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4 M. Bouquet, Recueil des hist. des Gaules. XI.40C.

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5 Oeuvres de Froissart, — Chroniques, II.109 (ed. Kervyn de Lettenhove).

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6 Gesta regis Henrici secundi Benedicti abbatis, ed. W. Stubbs, I.60.

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7 Radulfi de Diceto . . . opera hist., ed. W. Stubbs, I.377. In Ancient Britain, p580, I remarked that 'Benedict does not say that the army set sail from Wissant.' This is true, but irrelevant; for Benedict says that the earl landed cum infinito exercitu; and Ralph says that he sailed from Wissant.

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8 In the index of Benedict's work Wissant is mentioned in connexion with thirteen voyages, Boulogne with none; in the index of Hoveden's Wissant with eight, Boulogne with none; in the index of Matthew's Wissant with three, Boulogne with one.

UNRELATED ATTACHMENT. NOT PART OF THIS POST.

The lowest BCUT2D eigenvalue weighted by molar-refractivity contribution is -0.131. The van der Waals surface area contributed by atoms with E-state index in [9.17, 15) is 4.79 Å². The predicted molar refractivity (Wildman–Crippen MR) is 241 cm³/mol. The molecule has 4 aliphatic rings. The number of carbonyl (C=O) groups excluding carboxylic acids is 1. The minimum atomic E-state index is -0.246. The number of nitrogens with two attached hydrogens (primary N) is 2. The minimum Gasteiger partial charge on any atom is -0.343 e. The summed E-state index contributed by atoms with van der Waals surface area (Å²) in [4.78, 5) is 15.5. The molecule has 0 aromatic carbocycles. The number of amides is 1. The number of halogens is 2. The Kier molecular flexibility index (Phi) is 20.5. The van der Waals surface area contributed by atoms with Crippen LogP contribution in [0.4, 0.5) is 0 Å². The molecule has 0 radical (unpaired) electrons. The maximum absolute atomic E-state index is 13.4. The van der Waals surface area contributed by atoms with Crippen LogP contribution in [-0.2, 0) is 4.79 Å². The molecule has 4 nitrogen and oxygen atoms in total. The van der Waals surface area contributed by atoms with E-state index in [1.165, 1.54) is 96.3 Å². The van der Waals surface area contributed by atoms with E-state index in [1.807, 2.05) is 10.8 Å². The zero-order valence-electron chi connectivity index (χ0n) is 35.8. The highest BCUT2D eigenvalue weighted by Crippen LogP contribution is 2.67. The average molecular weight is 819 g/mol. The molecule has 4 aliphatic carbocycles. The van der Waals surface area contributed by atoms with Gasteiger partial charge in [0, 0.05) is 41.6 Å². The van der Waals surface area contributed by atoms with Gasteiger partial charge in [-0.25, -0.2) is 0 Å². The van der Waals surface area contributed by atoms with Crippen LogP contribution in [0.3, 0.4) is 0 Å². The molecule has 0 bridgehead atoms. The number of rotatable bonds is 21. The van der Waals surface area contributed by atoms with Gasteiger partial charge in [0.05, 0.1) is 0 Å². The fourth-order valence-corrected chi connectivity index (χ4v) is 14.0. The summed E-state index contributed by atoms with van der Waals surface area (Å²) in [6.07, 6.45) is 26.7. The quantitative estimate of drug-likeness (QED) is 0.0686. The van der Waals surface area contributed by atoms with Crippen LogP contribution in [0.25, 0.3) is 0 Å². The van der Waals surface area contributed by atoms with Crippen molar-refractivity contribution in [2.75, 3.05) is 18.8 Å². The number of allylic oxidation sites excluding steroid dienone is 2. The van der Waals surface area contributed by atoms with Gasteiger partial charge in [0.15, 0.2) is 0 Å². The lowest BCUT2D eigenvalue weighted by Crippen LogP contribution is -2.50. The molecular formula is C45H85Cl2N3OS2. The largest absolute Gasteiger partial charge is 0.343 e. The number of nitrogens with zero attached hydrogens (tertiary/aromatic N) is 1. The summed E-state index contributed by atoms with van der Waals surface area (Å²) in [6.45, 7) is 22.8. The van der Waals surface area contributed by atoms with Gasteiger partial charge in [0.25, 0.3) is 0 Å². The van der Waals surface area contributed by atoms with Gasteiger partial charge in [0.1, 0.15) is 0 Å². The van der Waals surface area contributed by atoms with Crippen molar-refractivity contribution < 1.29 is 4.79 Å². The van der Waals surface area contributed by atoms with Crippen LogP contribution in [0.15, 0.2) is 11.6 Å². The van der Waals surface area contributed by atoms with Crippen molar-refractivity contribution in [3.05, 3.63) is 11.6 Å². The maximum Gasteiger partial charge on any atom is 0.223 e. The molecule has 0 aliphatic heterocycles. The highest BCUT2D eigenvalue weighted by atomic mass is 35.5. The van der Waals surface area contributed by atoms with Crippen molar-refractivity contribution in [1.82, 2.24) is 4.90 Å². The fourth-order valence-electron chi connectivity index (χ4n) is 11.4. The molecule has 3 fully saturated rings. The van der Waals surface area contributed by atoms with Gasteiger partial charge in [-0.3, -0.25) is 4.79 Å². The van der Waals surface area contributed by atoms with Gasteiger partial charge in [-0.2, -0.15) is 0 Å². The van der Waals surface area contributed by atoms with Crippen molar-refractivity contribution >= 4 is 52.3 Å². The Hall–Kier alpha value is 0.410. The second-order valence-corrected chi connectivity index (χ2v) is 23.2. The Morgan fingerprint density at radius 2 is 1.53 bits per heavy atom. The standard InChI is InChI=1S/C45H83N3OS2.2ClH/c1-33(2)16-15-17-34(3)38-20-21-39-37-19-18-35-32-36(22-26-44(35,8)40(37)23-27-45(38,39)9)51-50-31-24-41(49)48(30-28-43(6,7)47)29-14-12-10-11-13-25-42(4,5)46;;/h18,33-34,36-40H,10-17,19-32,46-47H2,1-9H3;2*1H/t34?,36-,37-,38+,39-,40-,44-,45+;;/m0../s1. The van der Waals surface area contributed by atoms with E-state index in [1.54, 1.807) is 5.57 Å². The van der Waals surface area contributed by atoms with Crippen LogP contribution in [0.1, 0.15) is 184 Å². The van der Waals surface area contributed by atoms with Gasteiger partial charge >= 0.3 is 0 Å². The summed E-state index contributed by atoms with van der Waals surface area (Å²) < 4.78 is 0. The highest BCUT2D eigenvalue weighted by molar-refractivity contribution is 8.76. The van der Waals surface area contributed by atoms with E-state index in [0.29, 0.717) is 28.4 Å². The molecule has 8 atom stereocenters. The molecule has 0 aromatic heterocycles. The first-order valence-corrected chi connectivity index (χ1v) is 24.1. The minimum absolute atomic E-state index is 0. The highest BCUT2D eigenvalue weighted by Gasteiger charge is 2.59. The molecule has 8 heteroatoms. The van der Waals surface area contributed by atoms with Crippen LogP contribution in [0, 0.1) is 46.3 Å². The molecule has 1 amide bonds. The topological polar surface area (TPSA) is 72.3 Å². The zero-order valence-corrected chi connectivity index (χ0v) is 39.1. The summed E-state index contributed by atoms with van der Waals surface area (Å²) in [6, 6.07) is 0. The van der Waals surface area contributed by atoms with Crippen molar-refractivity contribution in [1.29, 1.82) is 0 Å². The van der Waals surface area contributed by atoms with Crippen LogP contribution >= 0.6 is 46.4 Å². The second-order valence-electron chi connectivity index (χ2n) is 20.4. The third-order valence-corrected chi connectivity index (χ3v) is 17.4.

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9 M. Bouquet, XI.133C.

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10 Chronica . . . Rogeri de Houedene, ed. W. Stubbs, II.302, 317.

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11 Ib., p192.

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12 Oeuvres de Froissart, II.191, 194, 227, 232.

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13 Oeuvres de Froissart, V.81‑2.

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14 '80 M3' means 80 cubic metres. One cubic metre contains 1,000 litres, or about 222 gallons.